What’s the difference between a Franchise and a Licence?

The response to this commonly asked question is somewhat complex; there is no single definitive factor which will render a business arrangement a licence instead of a franchise or vice versa.

To understand the response to this question, it is necessary to examine what is a licence at law, what the Franchising Code says a franchise agreement is, and the factors to be considered in determining the correct legal characterisation of a particular agreement.

What is a Licence?

At simplest, a licence is a right of use granted by one party to another. A driver’s licence is a right to use roads, to provide a simple example. In regards to intellectual property, a licence is a right to exploit that intellectual property within the terms of the IP Licence. A licence in most cases does not transfer or assign ownership of any property.

A franchise agreement will therefore contain licencing elements, where one party grants another the right to use their intellectual property and, likely, their processes and systems, but does not transfer ownership of that intellectual property, processes and systems.

How does the Franchising Code define a Franchise Agreement?

Clause 5 of the Franchising Code contains a definition of a Franchise Agreement. In summary, an agreement will be considered a franchise agreement if all the following criteria are satisfied:

  1. There is an agreement (regardless of whether that agreement is verbal, written, implied or a combination thereof);
  2. That agreement provides:
    1. that one party will grant another the ‘right to carry on the business of offering, supplying or distributing goods or services in Australia under a system or marketing plan substantially determined, controlled or suggested by the franchisor or an associate of the franchisor’;
    2. the business carried on pursuant to the Agreement is ‘substantially or materially associated with a trade mark, marketing or commercial symbol’; and
    3. there is to be payment of an amount by the grantee to the grantor, provided that amount is not for goods on a genuine wholesale basis, repayment of a loan or payments at market value for items required to start the business.

If all these criteria are satisfied, then the agreement in question is a Franchise Agreement, regardless of what the agreement is titled or what the parties thereto consider their relationship to be. Put another way, parties cannot ‘opt out’ of the application of the Franchising Code by calling their document something else (for example, a Licence Agreement or Distribution Agreement); if the criteria are satisfied, the agreement is a franchise agreement and the Franchising Code automatically applies. If only some of the criteria are satisfied, but not others, then the Franchising Code will not apply, where the use of the word ‘and’ in the clause means all the criteria must be satisfied.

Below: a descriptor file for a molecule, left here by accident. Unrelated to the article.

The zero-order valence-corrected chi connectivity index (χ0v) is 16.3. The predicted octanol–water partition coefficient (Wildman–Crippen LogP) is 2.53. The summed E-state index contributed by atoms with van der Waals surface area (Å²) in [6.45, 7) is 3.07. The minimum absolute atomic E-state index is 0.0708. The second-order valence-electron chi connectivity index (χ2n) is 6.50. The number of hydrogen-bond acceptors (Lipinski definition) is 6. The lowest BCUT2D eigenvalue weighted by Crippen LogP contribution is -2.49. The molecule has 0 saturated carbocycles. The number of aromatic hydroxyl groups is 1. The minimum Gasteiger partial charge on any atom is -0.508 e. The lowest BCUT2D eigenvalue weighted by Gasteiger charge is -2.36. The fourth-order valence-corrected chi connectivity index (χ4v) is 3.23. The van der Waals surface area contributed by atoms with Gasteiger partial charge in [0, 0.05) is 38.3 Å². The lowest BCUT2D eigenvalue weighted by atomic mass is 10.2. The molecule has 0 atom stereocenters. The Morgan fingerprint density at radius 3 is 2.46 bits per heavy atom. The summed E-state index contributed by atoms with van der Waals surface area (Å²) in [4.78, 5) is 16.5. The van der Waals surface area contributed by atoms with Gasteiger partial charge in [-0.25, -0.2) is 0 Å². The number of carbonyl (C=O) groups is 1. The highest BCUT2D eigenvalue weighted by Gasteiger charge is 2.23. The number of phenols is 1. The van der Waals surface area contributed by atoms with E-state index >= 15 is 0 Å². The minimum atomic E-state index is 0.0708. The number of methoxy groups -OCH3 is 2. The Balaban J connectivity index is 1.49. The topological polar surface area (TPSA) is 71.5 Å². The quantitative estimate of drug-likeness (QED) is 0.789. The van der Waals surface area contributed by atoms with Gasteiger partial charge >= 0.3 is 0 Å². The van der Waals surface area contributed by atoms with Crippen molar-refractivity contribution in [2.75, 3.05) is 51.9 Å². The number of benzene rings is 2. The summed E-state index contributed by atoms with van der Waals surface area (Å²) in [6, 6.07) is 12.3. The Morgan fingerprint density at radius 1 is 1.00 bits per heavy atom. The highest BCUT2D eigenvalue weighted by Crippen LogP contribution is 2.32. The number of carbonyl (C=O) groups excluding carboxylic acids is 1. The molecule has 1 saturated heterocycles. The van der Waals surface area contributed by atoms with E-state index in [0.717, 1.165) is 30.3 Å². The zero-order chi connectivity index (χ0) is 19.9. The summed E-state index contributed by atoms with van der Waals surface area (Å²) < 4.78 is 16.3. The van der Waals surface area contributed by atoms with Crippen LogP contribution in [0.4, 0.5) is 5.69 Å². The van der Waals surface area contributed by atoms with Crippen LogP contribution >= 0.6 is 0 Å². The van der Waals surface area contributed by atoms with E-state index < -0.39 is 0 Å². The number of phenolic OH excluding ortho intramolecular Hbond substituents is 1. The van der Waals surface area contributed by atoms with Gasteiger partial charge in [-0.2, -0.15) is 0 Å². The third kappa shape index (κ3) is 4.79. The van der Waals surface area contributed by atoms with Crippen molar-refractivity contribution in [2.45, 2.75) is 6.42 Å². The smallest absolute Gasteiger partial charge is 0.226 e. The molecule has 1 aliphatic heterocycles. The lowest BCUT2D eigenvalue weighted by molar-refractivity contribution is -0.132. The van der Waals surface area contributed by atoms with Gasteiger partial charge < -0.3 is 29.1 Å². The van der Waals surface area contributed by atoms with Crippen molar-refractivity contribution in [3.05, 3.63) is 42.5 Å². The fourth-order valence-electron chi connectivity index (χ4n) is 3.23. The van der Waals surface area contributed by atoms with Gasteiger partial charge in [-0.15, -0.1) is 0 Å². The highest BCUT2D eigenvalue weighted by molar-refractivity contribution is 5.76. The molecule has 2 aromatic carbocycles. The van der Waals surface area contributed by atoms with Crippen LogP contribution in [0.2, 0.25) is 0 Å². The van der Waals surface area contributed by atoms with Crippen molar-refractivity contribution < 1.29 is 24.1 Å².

What Factors are Considered?

Of the criteria above, by far the most contentious is the requirement at 2(a), being the right to ‘carry on the business of offering, supplying or distributing goods or services in Australia under a system or marketing plan substantially determined, controlled or suggested by the franchisor or an associate of the franchisor’.

Several court cases have considered this provision and its application to various agreements, from which cases we can extract relevant factors that will be considered in determining whether this statutory requirement is satisfied. Those factors include:

  1. the contents of relevant provisions in the agreement concerning marketing plans and promotional requirements, and whether they provide the grantor (franchisor) or grantee (franchisee) ultimately controls those plans or if the grantee must do what is required by the grantor, including if there are requirements to have promotional plans approved by the grantor before implementation;
  2. whether the agreement contains provisions imposing a requirement to comply with processes or systems, including clauses relating to specific requirements for accounting and bookkeeping, compliance with policies, audit rights of the grantor, approvals for supply chains, restrictions on selling other products/ services, and/ or the creation of sales or marketing territories.

Ultimately, the agreement as a whole will be considered in light of these requirements.

Does it matter if I operate as a licence albeit meet the statutory criteria of a franchise?

Yes, it does. Operating an agreement that meets the statutory definition of franchise agreement (regardless of what is called) but not complying with the Franchising Code is fraught with danger. If the criteria explored in this article are satisfied, then the grantor is a franchisor and has an obligation to comply with the Franchising Code, including, for example, providing a disclosure document, adhering to disclosure periods, and acting in good faith. Failure to do what is required pursuant to the Franchising Code could render the grantor liable for significant financial penalties. In addition, non-adherence to the Franchising Code could render the relevant agreement void, and give the grantee a claim for damages against the franchisor.

If you would like further advice as to whether an agreement is likely to be deemed a franchise, we would love to help. Please contact us here.

Disclaimer: This article contains general information only and does not constitute legal advice. Magnolia Legal disclaims any liability arising from reliance on this article. Our terms of use apply